by Adam Witty, Founder and CEO of Advantage | ForbesBooks and co-author of “Authority Marketing: How to Leverage 7 Pillars of Thought Leadership to Make Competition Irrelevant“
Chances are, if you think your story’s worth telling, it probably is. After all, humans are drawn to stories more than any other narrative form. Studies have shown that people are twenty-two times more likely to remember stories than they are facts and figures alone. That’s why marketing is rooted in storytelling — and any successful brand you can think of has a compelling tale to tell. The data backs this up too, indicating that storytelling boosts trust and majorly improves conversion rates as well.
But that doesn’t mean you should just plop something on the page (or online) and call it a day. Whether you’re sharing the history of your personal life or your business (or both!), you can — and should — certainly take steps to make it as relevant as possible to your target audience.
Here are some things to keep in mind as you draft your story:
What’s the point?
Every piece of writing should have a core message that drives the story to begin with. Before you begin writing, determine what your message is, and make sure the content you choose to share supports it. Otherwise, you run the risk of rambling on and on — and losing listeners along the way.
What’s your goal?
Ask yourself why you’re telling this story. Is your goal to spur your audience to action, explain the basis for your expertise, inspire them in one way or another, highlight commonalities you share, or educate them on a particular subject? When you know your goal, you can work to ensure your story supports it.
Don’t shy away from conflict.
Why? It’s essential to good storytelling. Every story — no matter its goal — needs some conflict. It’s conflict that readers hook into, and thus it’s essential to capture their attention. If you’re shy about revealing the tough stuff you’ve experienced as an individual or as a brand, don’t be. No person — or company — is perfect, and that fact actually makes us all a little more compelling. While you don’t have to expose all the skeletons in your closet, consider revealing a cobweb or two. Your story will be better for it and chances are so will your brand, whether it’s personal or company-wide.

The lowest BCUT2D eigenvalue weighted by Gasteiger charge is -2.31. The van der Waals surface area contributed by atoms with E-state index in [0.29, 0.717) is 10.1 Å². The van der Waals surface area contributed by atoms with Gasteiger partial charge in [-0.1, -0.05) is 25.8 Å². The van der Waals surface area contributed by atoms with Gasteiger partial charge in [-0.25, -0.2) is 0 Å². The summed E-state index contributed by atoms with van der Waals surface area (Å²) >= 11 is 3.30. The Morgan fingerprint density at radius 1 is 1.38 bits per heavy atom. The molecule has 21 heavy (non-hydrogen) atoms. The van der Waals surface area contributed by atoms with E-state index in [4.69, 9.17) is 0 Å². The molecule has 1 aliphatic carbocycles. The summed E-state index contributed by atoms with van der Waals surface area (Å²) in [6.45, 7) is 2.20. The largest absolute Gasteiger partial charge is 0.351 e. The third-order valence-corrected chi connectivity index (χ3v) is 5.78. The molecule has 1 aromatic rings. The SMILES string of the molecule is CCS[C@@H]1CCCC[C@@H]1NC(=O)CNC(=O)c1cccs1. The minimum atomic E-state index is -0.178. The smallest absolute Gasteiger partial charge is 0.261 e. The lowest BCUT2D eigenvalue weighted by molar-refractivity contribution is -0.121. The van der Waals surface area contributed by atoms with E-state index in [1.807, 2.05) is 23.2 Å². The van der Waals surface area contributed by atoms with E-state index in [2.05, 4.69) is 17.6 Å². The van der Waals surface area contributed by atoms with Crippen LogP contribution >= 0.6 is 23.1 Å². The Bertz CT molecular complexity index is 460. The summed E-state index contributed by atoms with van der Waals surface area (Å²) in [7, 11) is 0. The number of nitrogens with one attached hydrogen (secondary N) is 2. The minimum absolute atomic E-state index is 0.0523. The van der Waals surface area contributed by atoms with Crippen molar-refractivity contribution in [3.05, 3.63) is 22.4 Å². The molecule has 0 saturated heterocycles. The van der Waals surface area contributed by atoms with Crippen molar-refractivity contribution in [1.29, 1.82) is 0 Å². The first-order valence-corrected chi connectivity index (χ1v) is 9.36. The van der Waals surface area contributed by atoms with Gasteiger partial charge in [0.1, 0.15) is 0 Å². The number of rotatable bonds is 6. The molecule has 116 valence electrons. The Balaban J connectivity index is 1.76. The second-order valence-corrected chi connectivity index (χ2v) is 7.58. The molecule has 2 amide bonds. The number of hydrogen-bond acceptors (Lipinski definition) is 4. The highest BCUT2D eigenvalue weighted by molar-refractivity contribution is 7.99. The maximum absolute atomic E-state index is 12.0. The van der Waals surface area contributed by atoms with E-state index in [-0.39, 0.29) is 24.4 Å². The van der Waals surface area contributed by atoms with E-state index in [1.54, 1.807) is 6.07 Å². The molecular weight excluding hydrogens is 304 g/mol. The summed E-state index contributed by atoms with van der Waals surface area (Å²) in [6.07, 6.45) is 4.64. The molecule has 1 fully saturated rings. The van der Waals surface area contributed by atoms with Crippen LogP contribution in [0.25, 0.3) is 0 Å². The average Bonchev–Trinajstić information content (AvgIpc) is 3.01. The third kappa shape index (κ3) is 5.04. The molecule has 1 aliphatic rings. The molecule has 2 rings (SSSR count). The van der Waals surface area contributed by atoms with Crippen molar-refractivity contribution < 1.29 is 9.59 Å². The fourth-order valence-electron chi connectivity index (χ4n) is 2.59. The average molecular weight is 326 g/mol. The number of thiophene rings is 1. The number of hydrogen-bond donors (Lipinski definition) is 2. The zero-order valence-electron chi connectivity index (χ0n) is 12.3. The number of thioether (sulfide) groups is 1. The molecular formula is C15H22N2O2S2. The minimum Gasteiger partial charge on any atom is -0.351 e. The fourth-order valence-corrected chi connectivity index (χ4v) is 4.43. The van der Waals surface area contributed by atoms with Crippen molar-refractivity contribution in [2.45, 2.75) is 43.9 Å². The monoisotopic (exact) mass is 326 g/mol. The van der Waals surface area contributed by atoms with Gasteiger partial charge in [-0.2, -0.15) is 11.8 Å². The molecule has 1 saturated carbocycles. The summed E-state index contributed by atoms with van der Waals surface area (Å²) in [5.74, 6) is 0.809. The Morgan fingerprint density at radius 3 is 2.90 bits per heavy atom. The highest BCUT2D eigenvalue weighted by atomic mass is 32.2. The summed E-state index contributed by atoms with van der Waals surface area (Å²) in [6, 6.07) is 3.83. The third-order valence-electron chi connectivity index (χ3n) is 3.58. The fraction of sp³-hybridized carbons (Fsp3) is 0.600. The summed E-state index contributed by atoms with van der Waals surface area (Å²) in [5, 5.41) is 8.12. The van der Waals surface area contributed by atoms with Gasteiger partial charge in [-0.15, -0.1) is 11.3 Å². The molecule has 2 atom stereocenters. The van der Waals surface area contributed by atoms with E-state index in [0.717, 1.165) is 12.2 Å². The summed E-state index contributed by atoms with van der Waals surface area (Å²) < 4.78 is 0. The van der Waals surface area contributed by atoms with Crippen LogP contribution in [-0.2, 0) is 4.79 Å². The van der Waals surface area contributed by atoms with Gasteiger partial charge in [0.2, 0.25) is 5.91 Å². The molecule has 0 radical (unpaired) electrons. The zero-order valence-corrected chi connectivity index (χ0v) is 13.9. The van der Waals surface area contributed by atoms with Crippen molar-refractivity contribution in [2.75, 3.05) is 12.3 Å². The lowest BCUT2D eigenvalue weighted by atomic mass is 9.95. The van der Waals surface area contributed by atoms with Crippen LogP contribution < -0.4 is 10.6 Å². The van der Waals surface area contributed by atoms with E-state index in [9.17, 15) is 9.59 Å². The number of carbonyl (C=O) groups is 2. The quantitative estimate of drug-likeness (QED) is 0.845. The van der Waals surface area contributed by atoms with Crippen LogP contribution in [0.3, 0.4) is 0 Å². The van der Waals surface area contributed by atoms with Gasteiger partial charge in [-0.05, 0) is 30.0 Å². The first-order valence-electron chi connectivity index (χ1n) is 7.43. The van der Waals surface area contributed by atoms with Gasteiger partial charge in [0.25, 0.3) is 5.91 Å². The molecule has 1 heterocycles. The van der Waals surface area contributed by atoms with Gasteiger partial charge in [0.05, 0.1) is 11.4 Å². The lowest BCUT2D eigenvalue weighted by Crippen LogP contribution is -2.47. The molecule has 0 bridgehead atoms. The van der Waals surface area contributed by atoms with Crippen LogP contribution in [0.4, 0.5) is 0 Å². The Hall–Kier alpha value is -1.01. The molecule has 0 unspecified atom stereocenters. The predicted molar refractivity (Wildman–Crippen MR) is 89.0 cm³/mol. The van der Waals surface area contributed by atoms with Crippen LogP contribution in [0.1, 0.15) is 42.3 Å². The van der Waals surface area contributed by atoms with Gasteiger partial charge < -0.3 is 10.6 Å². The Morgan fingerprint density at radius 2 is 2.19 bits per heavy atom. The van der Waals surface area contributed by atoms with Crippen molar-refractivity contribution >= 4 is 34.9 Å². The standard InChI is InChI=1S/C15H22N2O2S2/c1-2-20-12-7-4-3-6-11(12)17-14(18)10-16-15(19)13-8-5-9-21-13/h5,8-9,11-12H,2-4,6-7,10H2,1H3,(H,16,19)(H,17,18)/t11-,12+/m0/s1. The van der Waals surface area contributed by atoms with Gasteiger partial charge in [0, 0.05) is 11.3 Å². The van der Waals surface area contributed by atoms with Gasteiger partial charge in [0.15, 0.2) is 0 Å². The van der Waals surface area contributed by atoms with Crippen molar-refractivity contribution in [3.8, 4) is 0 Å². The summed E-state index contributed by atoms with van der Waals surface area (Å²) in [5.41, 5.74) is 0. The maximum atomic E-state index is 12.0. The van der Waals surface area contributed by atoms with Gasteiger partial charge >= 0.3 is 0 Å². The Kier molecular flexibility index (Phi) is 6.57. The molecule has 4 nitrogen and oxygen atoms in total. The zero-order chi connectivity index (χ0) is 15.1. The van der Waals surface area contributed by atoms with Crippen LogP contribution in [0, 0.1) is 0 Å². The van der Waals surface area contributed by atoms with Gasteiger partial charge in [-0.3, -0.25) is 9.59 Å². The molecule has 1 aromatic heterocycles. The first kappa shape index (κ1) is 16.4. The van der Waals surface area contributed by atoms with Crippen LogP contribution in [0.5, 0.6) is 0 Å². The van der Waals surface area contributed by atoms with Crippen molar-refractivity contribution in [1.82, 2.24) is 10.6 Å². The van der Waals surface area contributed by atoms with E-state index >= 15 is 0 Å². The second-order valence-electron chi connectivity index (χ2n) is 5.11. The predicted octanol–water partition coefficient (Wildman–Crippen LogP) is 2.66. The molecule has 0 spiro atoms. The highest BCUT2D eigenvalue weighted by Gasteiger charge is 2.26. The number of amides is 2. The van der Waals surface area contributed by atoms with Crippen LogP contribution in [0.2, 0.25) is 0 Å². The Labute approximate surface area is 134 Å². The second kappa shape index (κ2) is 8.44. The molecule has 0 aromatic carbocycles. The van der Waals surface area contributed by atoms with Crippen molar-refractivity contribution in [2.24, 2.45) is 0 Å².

Keep in mind that quality matters more than quantity.
Today’s attention spans are notoriously short. While characters and details are essential to draw readers in, try to keep things economical and tight. Challenge yourself to tell your story as quickly as you can, and then see which areas may need a little fleshing out. Alternatively, go long — documenting every moment you can remember about a particular period of time — and then pare things back, keeping only the content that seems to serve your purpose.
Unsure where to start when it comes to crafting your personal opus? Treat yourself to a little brainstorming session. Carve out some time, find a quiet place and get to work, jotting down the key moments you may want to talk about. When you have a solid list of items, think about the significance of each. What purpose did they serve in your experience? What message might they impart to readers? Is there a corresponding conflict that will cause your audience’s ears to perk up?
Next, look at what you’ve written down and think about what you’ve got — does this material lend itself to a cohesive book, or even a few of them? Or would it be better as a series of social media or blog posts?
Now, sit back and take a deep breath — you’ve done the hardest part, getting something down on paper. Before you move on to the next task, schedule in your next writing session. Give yourself a little space and time, and then come back to what you’ve done and see where it takes you.
Adam Witty, co-author of “Authority Marketing: Your Blueprint to Build Thought Leadership That Grows Business, Attracts Opportunity, and Makes Competition Irrelevant“, is the founder and CEO of Advantage Media. Witty is the author of seven books, and is also a sought-after speaker, teacher and consultant on marketing and business growth techniques for entrepreneurs and authors.